I was lucky enough to review an advance copy of the upcoming Neil Gaiman/Lorenzo Mattotti graphic retelling of Hansel & Gretel for WhatchaReading. Check out my excerpt here:
I’m on a fairy tale kick these days. Call it an occupational hazard – my secret identity is that of a not-so-mild mannered children’s librarian, after all – but lately, a good fairy tale just hits the spot. I’m not talking unicorns barfing rainbows, though – I’m talking proper Grimm Fairy Tales, which is really where horror movies probably began.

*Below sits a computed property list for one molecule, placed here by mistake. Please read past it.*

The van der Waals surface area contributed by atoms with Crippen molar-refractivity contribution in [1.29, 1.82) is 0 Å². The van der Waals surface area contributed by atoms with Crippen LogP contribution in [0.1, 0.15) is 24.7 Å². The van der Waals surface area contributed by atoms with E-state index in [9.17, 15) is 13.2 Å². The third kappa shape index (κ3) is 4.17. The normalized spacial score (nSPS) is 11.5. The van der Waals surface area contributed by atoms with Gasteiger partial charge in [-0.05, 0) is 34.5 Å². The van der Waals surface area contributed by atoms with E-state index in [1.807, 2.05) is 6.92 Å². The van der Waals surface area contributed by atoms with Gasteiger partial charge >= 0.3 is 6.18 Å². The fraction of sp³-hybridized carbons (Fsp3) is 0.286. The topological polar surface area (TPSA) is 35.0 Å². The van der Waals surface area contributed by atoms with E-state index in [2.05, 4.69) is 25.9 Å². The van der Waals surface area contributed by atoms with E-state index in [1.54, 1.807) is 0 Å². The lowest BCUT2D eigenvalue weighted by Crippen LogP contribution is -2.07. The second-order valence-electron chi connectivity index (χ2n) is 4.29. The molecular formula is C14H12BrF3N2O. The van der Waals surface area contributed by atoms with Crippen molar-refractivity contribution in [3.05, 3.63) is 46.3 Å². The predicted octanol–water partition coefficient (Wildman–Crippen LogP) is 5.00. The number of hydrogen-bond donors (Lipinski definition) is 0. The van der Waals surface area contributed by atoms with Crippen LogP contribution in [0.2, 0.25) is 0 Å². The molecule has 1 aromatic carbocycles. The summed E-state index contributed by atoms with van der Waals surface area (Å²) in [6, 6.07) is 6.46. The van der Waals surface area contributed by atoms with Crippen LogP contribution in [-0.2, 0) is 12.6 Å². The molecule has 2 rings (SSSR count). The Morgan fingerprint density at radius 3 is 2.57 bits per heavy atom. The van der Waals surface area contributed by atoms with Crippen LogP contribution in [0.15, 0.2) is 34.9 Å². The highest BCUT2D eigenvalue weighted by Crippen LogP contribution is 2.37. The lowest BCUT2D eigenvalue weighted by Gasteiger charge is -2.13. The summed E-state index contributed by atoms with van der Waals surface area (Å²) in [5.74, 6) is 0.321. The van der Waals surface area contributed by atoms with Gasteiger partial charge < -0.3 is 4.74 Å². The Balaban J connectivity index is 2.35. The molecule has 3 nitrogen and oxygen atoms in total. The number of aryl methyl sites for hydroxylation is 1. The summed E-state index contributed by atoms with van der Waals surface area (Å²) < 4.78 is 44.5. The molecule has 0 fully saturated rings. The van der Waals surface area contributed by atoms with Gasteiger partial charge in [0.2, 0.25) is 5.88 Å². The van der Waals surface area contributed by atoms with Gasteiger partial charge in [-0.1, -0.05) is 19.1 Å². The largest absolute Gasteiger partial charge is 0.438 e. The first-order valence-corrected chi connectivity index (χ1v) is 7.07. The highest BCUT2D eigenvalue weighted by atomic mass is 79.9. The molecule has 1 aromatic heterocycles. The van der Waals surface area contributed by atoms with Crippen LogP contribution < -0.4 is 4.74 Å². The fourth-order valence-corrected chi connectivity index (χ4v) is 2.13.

Actually, the Grimm Brothers get a lot of credit for freaky-scary fairy tales, but most fairy tales in their original aspects have some gruesome aspects to them – Cinderella’s stepsisters cut off their toes to try to wedge that glass slipper on their feet in the original tale. Puss ‘N Boots used subterfuge and murder to get his pal a castle and lands of his own. Shards from the Snow Queen’s frozen mirror pierced people’s eyes and hearts and froze them from the inside. (Both Cinderella and Puss were written by Charles Perrault, and The Snow Queen was written by Hans Christian Andersen.) Fairy tales were kind of like terrifying Aesop’s Fables back in the day; the Middle Ages parenting way of saying, “If you cross without looking both ways, you’ll get hit by a bus!” but a lot more creative.